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Kabul Signs Security Pacts With Washington, NATO

Afghan National Security Adviser Hanif Atmar (R) and US Ambassador to Afghanistan James Cunningham (L) sign documents at the Presidential Palace in Kabul, September 30, 2014.
Afghan National Security Adviser Hanif Atmar (R) and US Ambassador to Afghanistan James Cunningham (L) sign documents at the Presidential Palace in Kabul, September 30, 2014.

Afghanistan have signed long-delayed security treaties with the United States and NATO that will allow international troops to stay in the country beyond 2014.

U.S. President Barack Obama hailed the move as a "historic day" in the partnership between the two countries.

The Bilateral Security Agreement, BSA, will allow nearly 10,000 U.S. troops to remain in Afghanistan after the international combat mission ends on December 31.

But the size of the force will be reduced by half by the end of 2015 before a complete pullout scheduled by the end of 2016.

Obama said the agreement "represents an invitation from the Afghan government to strengthen the relationship we have built over the past 13 years."

The document was signed by National Security Adviser Hanif Atmar and U.S. Ambassador James Cunningham in a televised ceremony at the presidential palace on September 30, one day after President Ashraf Ghani was inaugurated.

Ghani's predecessor, Hamid Karzai, had long refused to agree to the deal, souring his ties with the United States.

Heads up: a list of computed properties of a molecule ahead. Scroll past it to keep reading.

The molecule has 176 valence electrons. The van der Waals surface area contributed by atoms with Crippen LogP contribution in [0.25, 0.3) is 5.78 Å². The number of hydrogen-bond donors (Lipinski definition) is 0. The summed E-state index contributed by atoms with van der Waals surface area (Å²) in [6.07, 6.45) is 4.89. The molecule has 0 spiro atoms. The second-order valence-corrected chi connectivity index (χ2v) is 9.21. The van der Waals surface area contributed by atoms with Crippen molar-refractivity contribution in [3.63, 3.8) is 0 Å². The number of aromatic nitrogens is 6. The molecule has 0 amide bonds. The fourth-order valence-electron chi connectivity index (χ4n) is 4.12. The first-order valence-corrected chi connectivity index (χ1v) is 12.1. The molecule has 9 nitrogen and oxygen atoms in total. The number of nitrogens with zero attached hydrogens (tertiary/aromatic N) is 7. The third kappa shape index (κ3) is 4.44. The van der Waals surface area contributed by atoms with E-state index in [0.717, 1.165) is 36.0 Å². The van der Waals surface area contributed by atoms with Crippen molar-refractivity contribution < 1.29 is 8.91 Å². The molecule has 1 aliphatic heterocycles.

Ghani, who was present at the signing ceremony, said the agreement is “for the good of our people, the stability of the region, and the world."

The president added that it will allow continued U.S. funding for the 350,000-strong Afghan security forces.

Cunningham said Afghan security forces have demonstrated "their resolve and capability." "This agreement will enable the United States to help (them) to build on this progress after the ISAF mission comes to a close."

He said the deal would also open the way for further support in health, education, and women's issues in Afghanistan.

In a statement emailed to the media on September 30, the Taliban described the pact as a plot by the United States to control Afghanistan.

Kabul also signed a agreement with NATO on September 30 to allow 4,000 to 5,000 additional troops -- mostly from Britain, Germany, Italy, and Turkey -- to stay in Afghanistan in a noncombat role after 2014.

The United States had threatened to pull out all its forces if the BSA were not signed.

On September 29, U.S. House Armed Services Committee Chairman, Representative Howard McKeon, a Republican from California, said that he hoped Obama will view the signing of the BSA as a "roadmap for a robust continued engagement, and not a path to a premature withdrawal."

Analysts say relations between Washington and Kabul should improve under Ghani, a 65-year-old technocrat who worked at the World Bank.

In his inaugural speech, Ghani said his priority is to bring peace to the country.

"We ask opponents of the government, especially the Taliban and Hezb-e-Islami (another militant group), to enter political talks," Ghani said after being sworn in.

"Any problems that they have, they should tell us, we will find a solution" he added.

Ghani's first act in office was to swear in his defeated rival, Abdullah Abdullah, who became the country's first chief executive.

Creating the post was part of a power-sharing deal worked out between Abdullah and Ghani, ending months of uncertainty in Afghanistan following a disputed runoff vote.

Ghani was officially declared the winner of the presidential election on September 21, some three months after the second round of the election was conducted.

With reporting by AFP and AP